Credit Suisse First Boston has been selected to lead what is expected to be a $300 million to $500 million third quarter ADR offering.
Because of VIA's status as the "poster child" of the Taiwanese tech sector, competition to win the mandate has been intense, with Taipei-based bankers reporting that Goldman Sachs came closest to snagging the mandate off its Swiss-American rival.
VIA has enjoyed a spectacular rise to fame in Taiwan since its domestic listing in March 1999 at NT$120 per share. Having taken on Intel's dominance of the chipset market, the company has seen its global market share rise from 16% in 1999 to 29% in 2000. Initially, many analysts had predicted that the company would equal Intel's 45% market share during 2001, although a number have now revised their forecasts, following uncertainty about the introduction of the Pentium IV processor and the next generation of chipsets that will support it.
These concerns, in tandem with slowing sales during the traditionally slow second quarter, have led VIA's share price to fall about 29% from its year-to-date peak in March. However, the stock has still vastly outperformed the Taipei Weighted Index, closing Wednesday at NT$253, a 39.01% rise year-to-date versus a 6.878% rise for the overall index. Over a 12 month period, the company peaked at NT$466 in May 2000, falling to a low of NT$165 in December and is currently trading on a p/e ratio of about 19 times 2001 earnings.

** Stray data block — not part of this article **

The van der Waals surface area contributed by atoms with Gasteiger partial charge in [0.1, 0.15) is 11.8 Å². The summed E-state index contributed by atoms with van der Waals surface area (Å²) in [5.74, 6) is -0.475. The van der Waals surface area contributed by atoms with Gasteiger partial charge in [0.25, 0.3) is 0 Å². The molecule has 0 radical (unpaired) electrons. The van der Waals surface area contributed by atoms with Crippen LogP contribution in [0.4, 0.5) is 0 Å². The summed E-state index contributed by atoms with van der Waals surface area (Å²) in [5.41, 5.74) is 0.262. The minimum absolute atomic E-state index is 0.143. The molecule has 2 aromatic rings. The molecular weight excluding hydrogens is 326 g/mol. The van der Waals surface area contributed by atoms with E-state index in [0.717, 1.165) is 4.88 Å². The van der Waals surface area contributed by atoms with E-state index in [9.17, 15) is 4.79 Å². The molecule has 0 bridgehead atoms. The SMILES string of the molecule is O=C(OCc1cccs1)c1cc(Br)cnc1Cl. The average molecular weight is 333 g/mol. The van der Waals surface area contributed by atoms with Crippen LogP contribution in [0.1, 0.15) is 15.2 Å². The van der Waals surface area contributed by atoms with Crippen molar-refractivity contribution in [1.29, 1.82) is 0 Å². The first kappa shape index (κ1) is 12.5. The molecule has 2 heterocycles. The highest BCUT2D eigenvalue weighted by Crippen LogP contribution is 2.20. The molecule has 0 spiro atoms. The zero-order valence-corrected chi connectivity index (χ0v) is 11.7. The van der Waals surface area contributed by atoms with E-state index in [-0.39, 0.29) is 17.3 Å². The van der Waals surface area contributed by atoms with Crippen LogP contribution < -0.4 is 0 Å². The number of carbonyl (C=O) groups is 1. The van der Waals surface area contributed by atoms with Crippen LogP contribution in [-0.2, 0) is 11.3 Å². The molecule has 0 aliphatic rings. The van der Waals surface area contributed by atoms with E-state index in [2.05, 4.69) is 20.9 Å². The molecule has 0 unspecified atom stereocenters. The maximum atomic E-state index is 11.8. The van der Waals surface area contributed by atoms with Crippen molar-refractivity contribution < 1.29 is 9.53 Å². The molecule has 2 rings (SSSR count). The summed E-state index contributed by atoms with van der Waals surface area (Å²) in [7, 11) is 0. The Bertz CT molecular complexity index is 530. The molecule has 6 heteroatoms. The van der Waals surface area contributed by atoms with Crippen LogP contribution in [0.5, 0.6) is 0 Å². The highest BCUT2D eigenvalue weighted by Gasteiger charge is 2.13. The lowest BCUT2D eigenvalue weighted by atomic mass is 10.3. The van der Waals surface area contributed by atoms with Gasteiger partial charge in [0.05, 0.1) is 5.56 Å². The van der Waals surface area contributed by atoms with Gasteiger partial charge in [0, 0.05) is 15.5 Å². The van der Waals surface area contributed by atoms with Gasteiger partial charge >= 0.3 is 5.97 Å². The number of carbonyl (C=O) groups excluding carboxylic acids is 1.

Having grown to become one of the country's top 20 companies by market capitalization, VIA is, nevertheless, still a minnow compared to TSMC and has a market capitalization of about $5.2 billion against TSMC's $32.8 billion and Intel's $201 billion.
However, as CSFB stated in it a recent research report, "VIA , in our view, is not your average company."
Its vision, willingness and ability to take on a market giant like Intel has in large measure been attributed to its small size, which has afforded it greater flexibility and nimbleness. Yet for most analysts now, the key question is when or how VIA will get a license to manufacture the next generation of chipsets for the Pentium IV.
"We think it's highly likely that Intel will re-gain market share this year," says one Taipei-based analyst. "They have a head start with their own chipset for the Pentium IV, while VIA is still arguing over the terms of its licensing agreement because it wants to secure a pricing discount from the company.
"VIA has been ahead of its domestic competitors in developing the next generation of chipsets," the analyst adds, "but no-one knows how close it is to completing a sample that can be sent to the Taiwanese motherboard manufacturers. If it is ready to ship a sample, then its going to have to bite the bullet and sign."
VIA originally decided to seek a US listing about a year ago, but put the plans on hold after it acquired the PC graphic chip assets of S3 in the US. Yet the company remains keen to enhance its visibility with international equity investors and also put a stock options scheme in place for its American subsidiaries.